In sullen displeasure John Paul Jones paced nervously to and fro in the garden. His purpose was thwarted; he was cheated of his prisoner. A company of his men, however, went on and entered the manor-house. There they showed the hostile character of their mission. Having terrorized the servants, they seized the household plate and bore it in bags to their vessel. Under full canvas the Ranger then directed her course for the Irish Sea, Thomas Douglas, the future lord of the Red River Colony, was a boy of not quite seven years at the time of this raid on his father's mansion. He had been born on June 20, 1771, and was the youngest of seven brothers in the Selkirk family. What he thought of Paul Jones and his marauders can only be surmised. St Mary's Isle was a remote spot, replete with relics of history, but uneventful in daily life; and a real adventure at his own doors could hardly fail to leave an impression on the boy's mind. The historical associations of St Mary's Isle made it an excellent training-ground for an imaginative youth. Monks of the Middle Ages had noted its favorable situation for a religious community, and the canons-regular of the Order of St Augustine had erected there one of their priories. A portion of an extensive v/all which had surrounded the cloister was retained in the Selkirk manor-house. Farther afield were other reminders of past days to stir the imagination of young Thomas Douglas. A few miles eastward from his home was Dundrennan Abbey. Up the Dee was Thrieve Castle, begun by Archibald the Grim, and later used as a stronghold by the famous Black Douglas.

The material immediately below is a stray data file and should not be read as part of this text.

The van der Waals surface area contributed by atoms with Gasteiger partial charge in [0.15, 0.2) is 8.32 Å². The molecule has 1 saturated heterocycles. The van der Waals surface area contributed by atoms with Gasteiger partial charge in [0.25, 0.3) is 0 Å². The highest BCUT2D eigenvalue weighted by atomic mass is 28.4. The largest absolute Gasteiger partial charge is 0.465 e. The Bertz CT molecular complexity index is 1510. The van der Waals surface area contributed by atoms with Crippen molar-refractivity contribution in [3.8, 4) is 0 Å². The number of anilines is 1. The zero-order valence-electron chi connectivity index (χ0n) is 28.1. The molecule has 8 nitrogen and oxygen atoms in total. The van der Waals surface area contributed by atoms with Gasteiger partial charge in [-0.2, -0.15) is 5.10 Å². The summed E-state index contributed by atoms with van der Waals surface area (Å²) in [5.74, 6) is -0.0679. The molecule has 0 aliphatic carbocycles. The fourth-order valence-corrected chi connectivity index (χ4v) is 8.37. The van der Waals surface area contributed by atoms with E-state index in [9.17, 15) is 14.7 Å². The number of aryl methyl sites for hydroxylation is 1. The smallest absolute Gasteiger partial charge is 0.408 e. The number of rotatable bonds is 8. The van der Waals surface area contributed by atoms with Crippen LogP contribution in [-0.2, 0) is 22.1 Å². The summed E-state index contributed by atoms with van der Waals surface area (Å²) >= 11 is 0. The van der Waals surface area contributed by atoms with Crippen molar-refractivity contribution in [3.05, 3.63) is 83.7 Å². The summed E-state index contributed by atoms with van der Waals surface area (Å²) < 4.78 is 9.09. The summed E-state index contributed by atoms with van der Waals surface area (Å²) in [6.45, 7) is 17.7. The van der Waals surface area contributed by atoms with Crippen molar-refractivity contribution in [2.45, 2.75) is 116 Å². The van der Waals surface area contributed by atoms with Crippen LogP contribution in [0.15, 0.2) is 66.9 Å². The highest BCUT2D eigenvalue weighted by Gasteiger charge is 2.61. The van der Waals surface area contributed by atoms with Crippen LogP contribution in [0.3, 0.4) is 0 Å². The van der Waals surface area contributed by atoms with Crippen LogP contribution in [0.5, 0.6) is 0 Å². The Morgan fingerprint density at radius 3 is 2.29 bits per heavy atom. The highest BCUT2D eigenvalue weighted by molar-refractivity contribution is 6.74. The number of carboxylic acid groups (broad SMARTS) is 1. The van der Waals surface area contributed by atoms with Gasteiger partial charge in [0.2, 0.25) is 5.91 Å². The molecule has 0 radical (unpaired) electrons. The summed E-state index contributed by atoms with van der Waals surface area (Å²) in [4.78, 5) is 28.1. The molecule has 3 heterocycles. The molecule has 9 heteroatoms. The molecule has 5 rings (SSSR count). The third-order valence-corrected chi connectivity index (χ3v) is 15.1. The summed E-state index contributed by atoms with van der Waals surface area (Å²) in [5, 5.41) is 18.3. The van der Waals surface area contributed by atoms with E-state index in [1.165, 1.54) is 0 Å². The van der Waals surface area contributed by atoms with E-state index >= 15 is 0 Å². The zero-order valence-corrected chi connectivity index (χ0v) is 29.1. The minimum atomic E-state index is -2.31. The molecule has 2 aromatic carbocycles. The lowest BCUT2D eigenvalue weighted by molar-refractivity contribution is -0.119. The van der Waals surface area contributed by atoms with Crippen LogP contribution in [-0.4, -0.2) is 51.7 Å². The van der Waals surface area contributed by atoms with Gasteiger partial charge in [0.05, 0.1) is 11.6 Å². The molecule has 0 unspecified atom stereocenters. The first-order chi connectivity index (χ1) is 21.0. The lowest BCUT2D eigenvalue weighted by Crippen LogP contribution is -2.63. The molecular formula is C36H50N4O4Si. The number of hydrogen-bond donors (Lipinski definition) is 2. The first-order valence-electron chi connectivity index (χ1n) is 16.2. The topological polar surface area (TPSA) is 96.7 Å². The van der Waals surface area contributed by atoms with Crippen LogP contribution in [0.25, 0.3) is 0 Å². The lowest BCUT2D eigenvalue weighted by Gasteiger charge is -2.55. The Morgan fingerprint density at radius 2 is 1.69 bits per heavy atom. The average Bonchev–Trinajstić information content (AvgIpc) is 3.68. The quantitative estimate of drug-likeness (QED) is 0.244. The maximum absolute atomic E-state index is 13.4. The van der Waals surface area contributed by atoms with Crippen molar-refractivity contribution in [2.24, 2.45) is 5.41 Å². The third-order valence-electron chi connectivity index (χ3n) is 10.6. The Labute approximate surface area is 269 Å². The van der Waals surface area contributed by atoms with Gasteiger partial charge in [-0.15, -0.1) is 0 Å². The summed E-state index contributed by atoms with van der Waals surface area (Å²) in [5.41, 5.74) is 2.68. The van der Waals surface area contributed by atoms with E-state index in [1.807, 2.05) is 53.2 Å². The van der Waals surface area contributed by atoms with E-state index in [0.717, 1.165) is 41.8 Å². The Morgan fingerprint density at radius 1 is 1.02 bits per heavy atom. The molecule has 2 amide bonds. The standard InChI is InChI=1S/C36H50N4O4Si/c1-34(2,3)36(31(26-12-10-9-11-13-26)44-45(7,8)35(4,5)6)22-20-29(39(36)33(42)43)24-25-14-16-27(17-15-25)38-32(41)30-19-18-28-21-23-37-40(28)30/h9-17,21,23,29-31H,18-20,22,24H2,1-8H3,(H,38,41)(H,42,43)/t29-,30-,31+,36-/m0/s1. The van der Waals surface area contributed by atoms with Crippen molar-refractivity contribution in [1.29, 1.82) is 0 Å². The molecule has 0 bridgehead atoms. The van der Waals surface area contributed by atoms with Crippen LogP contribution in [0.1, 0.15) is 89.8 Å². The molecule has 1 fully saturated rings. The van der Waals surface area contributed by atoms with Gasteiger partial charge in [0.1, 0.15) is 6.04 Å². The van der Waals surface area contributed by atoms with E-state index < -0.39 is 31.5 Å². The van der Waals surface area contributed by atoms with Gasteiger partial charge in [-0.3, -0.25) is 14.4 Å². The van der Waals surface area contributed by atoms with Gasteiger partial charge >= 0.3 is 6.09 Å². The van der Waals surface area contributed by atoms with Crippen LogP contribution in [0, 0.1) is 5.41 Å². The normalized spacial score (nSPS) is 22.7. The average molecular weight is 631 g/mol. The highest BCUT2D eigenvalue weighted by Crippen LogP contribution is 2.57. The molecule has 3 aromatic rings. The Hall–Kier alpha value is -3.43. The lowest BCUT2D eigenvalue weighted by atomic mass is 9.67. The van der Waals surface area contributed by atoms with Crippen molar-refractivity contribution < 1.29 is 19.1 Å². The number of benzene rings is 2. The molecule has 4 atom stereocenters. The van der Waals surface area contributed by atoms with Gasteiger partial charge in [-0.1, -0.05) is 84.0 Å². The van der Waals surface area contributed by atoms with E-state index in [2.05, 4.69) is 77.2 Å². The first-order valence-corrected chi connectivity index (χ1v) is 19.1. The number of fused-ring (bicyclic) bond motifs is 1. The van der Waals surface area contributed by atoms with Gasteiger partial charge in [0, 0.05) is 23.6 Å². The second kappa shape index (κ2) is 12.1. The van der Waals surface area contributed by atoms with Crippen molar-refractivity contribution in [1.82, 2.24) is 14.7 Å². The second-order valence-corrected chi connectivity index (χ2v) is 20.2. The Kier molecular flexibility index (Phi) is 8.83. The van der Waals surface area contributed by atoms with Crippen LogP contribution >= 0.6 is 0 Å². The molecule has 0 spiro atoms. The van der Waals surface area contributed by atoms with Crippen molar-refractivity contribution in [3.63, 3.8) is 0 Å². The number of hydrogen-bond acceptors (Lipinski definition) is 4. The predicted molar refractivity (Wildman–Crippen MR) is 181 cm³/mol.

The ancient district of Galloway, in which the Selkirk home was situated, had long been known as the Whig country. It had been the chosen land of the Covenanters, the foes of privilege and the defenders of liberal principles in government. Its leading families, the Kennedys, the Gordons, and the Douglases, formed a broad-minded aristocracy. In such surroundings, as one of the 'lads of the Dee,' Thomas Douglas inevitably developed a type of mind more or less radical. His political opinions, however, were guided by a cultivated intellect. His father, a patron of letters, kept open house for men of genius, and brought his sons into contact with some of the foremost thinkers and writers of the day. One of these was Robert Burns, the most beloved of Scottish poets. In his earlier life, when scarcely known to his countrymen. Burns had dined with Basil, Lord Daer, Thomas Douglas's eldest brother and heir-apparent of the Selkirk line. This was the occasion commemorated by Burns in the poem of which this is the first stanza:

This wot ye all whom it concerns:
I, Rhymer Robin, alias Burns,
October twenty-third,
A ne'er-to-be-forgotten day,
Sae far I sprachl'd up the brae
I dinner'd wi' a Lord.